Welcome to The 12 Days of Christmas Songs: an attempt to uncover the forgotten history of some of the most memorable festive tunes. From December 14 through 25, we’ll be tackling one secular song and one holy song each day.
“I think there must be something wrong with me, Linus. Christmas is coming, but I’m not happy. I don’t feel the way I’m supposed to feel.”
Go ahead, press play on that video, and listen to the song you’ve probably heard a thousand times before, the Vince Guaraldi Trio’s immortal “Christmas Time Is Here.” But this time, when you hear the beautiful, slightly out-of-tune voices of the children’s choir from St. Paul’s Episcopal Church, picture those children as they might be today, men and women 50 years older.
It’s hard to imagine what it must have been like hearing this song for the very first time in 1965, steeped in nostalgia from the opening note. Was there ever a time that this song wasn’t about the passage of time, the marking of another year? Is it possible that Vince Guaraldi didn’t know, as his fingers were dancing across the piano keys, that we’d come back to this song every year without fail, part of an annual ritual that hasn’t been broken in a half-century? The song’s periodicity is written into its very title. Shifting moods as regular as seasons are written into its melody. Guaraldi must have sensed he was crafting a hymn for the ages, that the voices of the children would deepen in meaning if not in pitch as we heard them again each December.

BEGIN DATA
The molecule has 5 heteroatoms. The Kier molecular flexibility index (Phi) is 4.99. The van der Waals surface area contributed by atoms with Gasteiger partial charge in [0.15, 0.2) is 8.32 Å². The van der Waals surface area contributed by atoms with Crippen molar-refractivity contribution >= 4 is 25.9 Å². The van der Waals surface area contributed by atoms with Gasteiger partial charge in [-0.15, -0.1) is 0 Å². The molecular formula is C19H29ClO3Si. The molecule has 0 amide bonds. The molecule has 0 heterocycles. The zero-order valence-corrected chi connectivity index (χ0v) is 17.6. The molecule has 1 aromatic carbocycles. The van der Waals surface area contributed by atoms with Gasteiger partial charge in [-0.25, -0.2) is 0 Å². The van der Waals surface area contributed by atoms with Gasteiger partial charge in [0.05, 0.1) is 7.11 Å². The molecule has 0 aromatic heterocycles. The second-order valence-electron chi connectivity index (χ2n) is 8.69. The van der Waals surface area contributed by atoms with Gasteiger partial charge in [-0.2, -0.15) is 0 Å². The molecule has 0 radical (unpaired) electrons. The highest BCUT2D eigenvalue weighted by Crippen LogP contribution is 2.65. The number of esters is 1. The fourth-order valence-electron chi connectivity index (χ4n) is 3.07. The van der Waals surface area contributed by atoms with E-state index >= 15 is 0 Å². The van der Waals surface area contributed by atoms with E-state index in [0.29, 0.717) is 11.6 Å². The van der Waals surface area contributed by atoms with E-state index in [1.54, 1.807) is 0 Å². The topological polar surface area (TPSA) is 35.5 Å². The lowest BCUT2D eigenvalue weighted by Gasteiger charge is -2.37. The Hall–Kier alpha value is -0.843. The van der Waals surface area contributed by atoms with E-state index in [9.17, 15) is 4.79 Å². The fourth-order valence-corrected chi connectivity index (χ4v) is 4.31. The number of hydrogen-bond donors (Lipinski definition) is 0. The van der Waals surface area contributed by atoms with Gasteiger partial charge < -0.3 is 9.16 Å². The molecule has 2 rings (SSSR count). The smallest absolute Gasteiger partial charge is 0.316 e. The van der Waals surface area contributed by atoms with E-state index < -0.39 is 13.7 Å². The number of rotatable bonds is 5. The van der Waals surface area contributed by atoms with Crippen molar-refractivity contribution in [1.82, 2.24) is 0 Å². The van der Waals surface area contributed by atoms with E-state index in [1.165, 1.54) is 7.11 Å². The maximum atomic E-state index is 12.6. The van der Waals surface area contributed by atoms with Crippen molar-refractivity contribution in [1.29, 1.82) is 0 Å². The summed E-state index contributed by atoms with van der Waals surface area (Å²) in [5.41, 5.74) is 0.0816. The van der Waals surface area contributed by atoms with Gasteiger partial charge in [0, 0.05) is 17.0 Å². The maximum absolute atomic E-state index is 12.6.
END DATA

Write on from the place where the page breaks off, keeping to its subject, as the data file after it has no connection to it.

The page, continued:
The song’s origin story as part of the score for “A Charlie Brown Christmas“ certainly suggests otherwise. “We figured [the show] would be on one time
I don’t think it actually matters whether or not we name “Christmas Time Is Here” to the holiday canon. If it wasn’t already a standard that first time it was played, it is now the very definition. Those children’s voices will likely outlive all of us, meaning something different and something sadly and wonderfully the same with every passing year.
We want to hear what you think about this article. Submit a letter to the editor or write to email@example.com.